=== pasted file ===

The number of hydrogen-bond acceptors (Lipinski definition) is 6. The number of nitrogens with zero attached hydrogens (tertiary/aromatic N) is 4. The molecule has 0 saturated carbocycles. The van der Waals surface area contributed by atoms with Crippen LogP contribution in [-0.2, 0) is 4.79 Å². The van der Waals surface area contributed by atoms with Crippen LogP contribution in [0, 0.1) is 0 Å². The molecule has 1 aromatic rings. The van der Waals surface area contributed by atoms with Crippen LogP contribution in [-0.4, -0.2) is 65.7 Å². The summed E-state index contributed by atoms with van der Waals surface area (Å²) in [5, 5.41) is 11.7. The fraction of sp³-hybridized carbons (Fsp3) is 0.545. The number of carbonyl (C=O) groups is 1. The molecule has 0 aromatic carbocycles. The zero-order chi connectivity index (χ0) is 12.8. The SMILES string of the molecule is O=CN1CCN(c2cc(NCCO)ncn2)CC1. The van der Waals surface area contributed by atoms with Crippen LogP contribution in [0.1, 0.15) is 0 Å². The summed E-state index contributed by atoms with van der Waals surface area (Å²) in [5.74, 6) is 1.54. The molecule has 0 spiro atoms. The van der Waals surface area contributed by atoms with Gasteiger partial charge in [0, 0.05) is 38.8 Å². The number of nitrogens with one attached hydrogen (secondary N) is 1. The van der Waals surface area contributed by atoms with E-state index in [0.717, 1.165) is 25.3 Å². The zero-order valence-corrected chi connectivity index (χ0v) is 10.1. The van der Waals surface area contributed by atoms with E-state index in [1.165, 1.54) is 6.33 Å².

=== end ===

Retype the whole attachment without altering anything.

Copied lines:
The number of hydrogen-bond acceptors (Lipinski definition) is 6. The number of nitrogens with zero attached hydrogens (tertiary/aromatic N) is 4. The molecule has 0 saturated carbocycles. The van der Waals surface area contributed by atoms with Crippen LogP contribution in [-0.2, 0) is 4.79 Å². The van der Waals surface area contributed by atoms with Crippen LogP contribution in [0, 0.1) is 0 Å². The molecule has 1 aromatic rings. The van der Waals surface area contributed by atoms with Crippen LogP contribution in [-0.4, -0.2) is 65.7 Å². The summed E-state index contributed by atoms with van der Waals surface area (Å²) in [5, 5.41) is 11.7. The fraction of sp³-hybridized carbons (Fsp3) is 0.545. The number of carbonyl (C=O) groups is 1. The molecule has 0 aromatic carbocycles. The zero-order chi connectivity index (χ0) is 12.8. The SMILES string of the molecule is O=CN1CCN(c2cc(NCCO)ncn2)CC1. The van der Waals surface area contributed by atoms with Crippen LogP contribution in [0.1, 0.15) is 0 Å². The summed E-state index contributed by atoms with van der Waals surface area (Å²) in [5.74, 6) is 1.54. The molecule has 0 spiro atoms. The van der Waals surface area contributed by atoms with Gasteiger partial charge in [0, 0.05) is 38.8 Å². The number of nitrogens with one attached hydrogen (secondary N) is 1. The van der Waals surface area contributed by atoms with E-state index in [0.717, 1.165) is 25.3 Å². The zero-order valence-corrected chi connectivity index (χ0v) is 10.1. The van der Waals surface area contributed by atoms with E-state index in [1.165, 1.54) is 6.33 Å².